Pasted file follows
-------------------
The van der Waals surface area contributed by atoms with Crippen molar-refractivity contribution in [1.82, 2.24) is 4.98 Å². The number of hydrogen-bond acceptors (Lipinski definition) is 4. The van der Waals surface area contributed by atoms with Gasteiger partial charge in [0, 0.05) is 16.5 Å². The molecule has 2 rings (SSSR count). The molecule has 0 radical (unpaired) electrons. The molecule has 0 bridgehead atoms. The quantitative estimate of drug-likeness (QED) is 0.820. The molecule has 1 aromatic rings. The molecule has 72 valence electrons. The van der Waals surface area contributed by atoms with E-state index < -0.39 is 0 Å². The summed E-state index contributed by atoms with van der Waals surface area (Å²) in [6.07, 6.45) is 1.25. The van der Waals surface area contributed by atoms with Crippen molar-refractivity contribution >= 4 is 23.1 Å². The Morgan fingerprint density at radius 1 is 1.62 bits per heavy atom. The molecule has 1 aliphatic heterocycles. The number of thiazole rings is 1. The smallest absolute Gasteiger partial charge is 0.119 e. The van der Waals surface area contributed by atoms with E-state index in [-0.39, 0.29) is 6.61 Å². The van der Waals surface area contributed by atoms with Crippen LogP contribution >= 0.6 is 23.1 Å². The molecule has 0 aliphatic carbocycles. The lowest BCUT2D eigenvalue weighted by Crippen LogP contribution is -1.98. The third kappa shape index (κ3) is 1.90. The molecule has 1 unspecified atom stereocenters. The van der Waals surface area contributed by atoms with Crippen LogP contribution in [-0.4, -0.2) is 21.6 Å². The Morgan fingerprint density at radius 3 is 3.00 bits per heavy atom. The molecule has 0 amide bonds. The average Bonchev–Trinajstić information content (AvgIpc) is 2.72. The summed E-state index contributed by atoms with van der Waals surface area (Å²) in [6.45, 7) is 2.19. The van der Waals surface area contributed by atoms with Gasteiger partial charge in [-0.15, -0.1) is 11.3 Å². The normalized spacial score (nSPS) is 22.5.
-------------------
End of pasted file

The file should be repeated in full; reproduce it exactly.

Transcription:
The van der Waals surface area contributed by atoms with Crippen molar-refractivity contribution in [1.82, 2.24) is 4.98 Å². The number of hydrogen-bond acceptors (Lipinski definition) is 4. The van der Waals surface area contributed by atoms with Gasteiger partial charge in [0, 0.05) is 16.5 Å². The molecule has 2 rings (SSSR count). The molecule has 0 radical (unpaired) electrons. The molecule has 0 bridgehead atoms. The quantitative estimate of drug-likeness (QED) is 0.820. The molecule has 1 aromatic rings. The molecule has 72 valence electrons. The van der Waals surface area contributed by atoms with E-state index < -0.39 is 0 Å². The summed E-state index contributed by atoms with van der Waals surface area (Å²) in [6.07, 6.45) is 1.25. The van der Waals surface area contributed by atoms with Crippen molar-refractivity contribution >= 4 is 23.1 Å². The Morgan fingerprint density at radius 1 is 1.62 bits per heavy atom. The molecule has 1 aliphatic heterocycles. The number of thiazole rings is 1. The smallest absolute Gasteiger partial charge is 0.119 e. The van der Waals surface area contributed by atoms with E-state index in [-0.39, 0.29) is 6.61 Å². The van der Waals surface area contributed by atoms with Crippen LogP contribution >= 0.6 is 23.1 Å². The molecule has 0 aliphatic carbocycles. The lowest BCUT2D eigenvalue weighted by Crippen LogP contribution is -1.98. The third kappa shape index (κ3) is 1.90. The molecule has 1 unspecified atom stereocenters. The van der Waals surface area contributed by atoms with Crippen LogP contribution in [-0.4, -0.2) is 21.6 Å². The Morgan fingerprint density at radius 3 is 3.00 bits per heavy atom. The molecule has 0 amide bonds. The average Bonchev–Trinajstić information content (AvgIpc) is 2.72. The summed E-state index contributed by atoms with van der Waals surface area (Å²) in [6.45, 7) is 2.19. The van der Waals surface area contributed by atoms with Gasteiger partial charge in [-0.15, -0.1) is 11.3 Å². The normalized spacial score (nSPS) is 22.5.